With 17 games in the books, the No. 2 Syracuse Orange men’s basketball team is unblemished and looking like a title contender.
Syracuse (17-0, 4-0 ACC) is using a talented mix of youth and experience to climb to the top of the ACC and in a down year for the formidable conference, the Orange are the runaway favorite to capture the conference crown in their first year in the league.
It hasn’t all been roses, though.
While Syracuse is winning with solid defense and timely shooting, poor perimeter defense has allowed seemingly inferior opponents to stay competitive in games. Teams such as Villanova and Boston College were able to land early body blows to the Orange with three-point shooting but were not able to find scoring from other areas. Should the Orange run into a team that is able to sink its threes and work an inside-out game, they could end up in trouble.
As it is, however, Syracuse has shown that it can excel when needed. There isn't any one facet of the Orange game opponents fear, but the whole is greater than the sum of its parts. The Orange clamp down on defense whenever threatened and when shots aren't falling, Tyler Ennis and company find ways to drive to the rim to keep games manageable.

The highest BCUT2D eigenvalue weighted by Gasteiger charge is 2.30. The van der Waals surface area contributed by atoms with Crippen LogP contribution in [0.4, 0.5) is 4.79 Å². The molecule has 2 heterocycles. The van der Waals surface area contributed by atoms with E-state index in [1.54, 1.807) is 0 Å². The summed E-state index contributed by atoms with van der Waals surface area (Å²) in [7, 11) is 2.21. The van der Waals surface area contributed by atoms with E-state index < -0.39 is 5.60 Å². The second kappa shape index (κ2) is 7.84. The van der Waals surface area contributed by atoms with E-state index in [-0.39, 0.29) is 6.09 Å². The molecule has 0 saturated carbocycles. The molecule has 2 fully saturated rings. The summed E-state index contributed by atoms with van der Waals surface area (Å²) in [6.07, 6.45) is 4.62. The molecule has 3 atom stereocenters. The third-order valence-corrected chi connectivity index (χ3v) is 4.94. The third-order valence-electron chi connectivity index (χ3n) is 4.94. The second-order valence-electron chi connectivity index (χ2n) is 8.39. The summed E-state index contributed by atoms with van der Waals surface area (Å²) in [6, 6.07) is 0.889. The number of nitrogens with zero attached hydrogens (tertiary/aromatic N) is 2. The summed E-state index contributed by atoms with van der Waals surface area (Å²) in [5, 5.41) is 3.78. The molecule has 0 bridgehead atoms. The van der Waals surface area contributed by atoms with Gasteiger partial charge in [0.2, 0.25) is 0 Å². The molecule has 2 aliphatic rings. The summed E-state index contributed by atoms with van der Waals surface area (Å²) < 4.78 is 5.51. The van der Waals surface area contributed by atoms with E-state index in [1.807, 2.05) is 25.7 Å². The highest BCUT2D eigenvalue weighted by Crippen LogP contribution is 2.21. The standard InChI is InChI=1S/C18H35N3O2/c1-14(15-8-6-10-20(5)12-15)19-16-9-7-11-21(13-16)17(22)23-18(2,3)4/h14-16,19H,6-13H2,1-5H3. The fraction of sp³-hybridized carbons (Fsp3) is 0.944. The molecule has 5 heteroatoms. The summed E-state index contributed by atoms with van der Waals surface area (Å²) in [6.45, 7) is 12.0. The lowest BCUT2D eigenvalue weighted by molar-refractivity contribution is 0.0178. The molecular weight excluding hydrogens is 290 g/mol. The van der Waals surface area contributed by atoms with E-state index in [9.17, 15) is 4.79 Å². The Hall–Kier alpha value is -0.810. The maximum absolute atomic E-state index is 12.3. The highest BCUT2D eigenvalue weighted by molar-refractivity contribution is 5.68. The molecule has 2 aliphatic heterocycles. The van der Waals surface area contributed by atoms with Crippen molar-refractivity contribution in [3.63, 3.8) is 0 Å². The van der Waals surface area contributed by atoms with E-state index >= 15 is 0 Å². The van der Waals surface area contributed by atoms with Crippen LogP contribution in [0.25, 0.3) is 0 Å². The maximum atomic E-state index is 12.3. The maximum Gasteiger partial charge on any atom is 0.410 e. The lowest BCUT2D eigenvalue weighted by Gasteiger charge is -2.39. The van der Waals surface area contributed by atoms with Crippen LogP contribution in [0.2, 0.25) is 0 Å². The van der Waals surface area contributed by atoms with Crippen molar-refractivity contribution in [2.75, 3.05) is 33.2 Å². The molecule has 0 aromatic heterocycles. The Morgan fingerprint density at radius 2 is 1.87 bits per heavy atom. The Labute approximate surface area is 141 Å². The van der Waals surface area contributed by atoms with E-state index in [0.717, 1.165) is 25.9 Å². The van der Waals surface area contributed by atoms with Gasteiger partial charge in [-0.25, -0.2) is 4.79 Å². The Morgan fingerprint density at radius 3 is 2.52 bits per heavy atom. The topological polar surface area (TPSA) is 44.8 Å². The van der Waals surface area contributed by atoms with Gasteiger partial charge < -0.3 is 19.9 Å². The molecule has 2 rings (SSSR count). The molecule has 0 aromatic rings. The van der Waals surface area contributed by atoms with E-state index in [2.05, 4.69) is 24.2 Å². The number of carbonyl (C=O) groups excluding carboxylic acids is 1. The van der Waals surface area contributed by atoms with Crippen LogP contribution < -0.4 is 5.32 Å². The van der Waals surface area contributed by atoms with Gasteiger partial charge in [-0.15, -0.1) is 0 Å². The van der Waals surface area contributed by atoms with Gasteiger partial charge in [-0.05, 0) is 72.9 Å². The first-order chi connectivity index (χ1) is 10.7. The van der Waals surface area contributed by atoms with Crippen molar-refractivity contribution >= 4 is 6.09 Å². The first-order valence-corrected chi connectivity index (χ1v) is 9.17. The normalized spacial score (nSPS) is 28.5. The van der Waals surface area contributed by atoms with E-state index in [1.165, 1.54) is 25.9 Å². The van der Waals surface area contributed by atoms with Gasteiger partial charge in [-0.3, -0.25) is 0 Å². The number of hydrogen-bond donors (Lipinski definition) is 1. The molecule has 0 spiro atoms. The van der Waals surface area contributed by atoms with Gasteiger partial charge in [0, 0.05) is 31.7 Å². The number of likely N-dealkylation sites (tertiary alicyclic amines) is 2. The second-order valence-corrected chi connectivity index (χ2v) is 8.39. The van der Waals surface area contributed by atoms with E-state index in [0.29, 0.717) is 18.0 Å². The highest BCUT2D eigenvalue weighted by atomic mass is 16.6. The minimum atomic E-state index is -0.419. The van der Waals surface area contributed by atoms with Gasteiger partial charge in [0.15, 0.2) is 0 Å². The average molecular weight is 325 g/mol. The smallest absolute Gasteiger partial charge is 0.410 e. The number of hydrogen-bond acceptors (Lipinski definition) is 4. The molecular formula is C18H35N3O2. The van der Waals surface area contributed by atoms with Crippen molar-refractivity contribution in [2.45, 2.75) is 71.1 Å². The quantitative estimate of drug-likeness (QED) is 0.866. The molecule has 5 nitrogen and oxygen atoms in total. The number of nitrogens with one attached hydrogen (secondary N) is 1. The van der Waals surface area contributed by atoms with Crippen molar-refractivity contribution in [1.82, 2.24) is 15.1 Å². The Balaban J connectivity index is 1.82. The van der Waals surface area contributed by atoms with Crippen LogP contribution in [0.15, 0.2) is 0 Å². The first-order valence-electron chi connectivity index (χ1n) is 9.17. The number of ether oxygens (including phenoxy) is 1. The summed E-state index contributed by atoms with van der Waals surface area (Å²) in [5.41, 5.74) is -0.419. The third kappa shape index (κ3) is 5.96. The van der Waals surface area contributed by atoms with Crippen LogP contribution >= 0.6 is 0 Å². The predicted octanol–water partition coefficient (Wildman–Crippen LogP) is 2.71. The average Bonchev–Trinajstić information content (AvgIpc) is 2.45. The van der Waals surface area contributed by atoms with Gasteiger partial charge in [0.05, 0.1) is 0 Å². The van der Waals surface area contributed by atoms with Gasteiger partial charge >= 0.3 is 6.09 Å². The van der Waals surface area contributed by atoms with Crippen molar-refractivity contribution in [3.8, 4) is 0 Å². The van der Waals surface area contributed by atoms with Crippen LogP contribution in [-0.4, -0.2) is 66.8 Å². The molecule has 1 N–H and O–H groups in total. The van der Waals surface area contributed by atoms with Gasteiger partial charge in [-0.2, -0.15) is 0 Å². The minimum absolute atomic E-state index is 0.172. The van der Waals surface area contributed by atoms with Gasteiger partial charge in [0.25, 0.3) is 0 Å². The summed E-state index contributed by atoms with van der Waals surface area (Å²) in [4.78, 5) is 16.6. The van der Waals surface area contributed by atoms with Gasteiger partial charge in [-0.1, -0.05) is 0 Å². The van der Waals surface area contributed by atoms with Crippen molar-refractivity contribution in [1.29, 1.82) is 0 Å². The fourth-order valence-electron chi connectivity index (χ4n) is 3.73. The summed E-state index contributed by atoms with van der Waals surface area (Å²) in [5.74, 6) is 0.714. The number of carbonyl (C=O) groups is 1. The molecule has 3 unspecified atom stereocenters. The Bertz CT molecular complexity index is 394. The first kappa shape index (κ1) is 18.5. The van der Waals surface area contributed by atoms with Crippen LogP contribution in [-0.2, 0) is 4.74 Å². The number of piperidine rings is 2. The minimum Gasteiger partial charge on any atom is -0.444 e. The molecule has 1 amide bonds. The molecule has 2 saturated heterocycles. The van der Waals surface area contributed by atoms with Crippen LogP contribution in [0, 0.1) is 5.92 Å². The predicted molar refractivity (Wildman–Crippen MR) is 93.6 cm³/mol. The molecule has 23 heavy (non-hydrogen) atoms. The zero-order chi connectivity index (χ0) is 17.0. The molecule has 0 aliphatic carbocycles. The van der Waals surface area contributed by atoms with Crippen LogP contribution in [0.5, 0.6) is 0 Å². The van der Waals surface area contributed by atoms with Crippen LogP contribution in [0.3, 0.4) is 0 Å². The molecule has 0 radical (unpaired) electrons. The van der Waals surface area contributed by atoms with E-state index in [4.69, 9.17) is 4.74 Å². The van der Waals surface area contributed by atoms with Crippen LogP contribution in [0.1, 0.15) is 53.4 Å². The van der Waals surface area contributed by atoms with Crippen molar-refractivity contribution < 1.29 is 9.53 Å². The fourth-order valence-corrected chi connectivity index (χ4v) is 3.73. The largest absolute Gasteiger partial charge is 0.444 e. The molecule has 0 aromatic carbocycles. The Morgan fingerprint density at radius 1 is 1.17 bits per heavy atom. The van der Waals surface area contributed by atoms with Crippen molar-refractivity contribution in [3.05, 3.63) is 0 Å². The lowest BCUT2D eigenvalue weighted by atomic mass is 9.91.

The Orange will host the No. 22 Pittsburgh Panthers (15-1, 3-0) on Saturday, in what is shaping up to be the fight for the title of king of the ACC mountain.
In the mean time, we will take a look back at some of the highs and lows of the season.
High: Trevor Cooney's 27-Point Breakout
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In his first year as a starter, Trevor Cooney was given the reins of the Syracuse outside game.
With James Southerland, Brandon Triche and Michael Carter-Williams gone, Cooney would be the key to keeping defenses honest by forcing them to guard him on the outside…if he could make his shots.
Cooney shot just 26.7 percent from three-point range last season, but he played sporadic minutes and was never able to find a consistent rhythm. Billed as a shooter, Cooney had something to prove.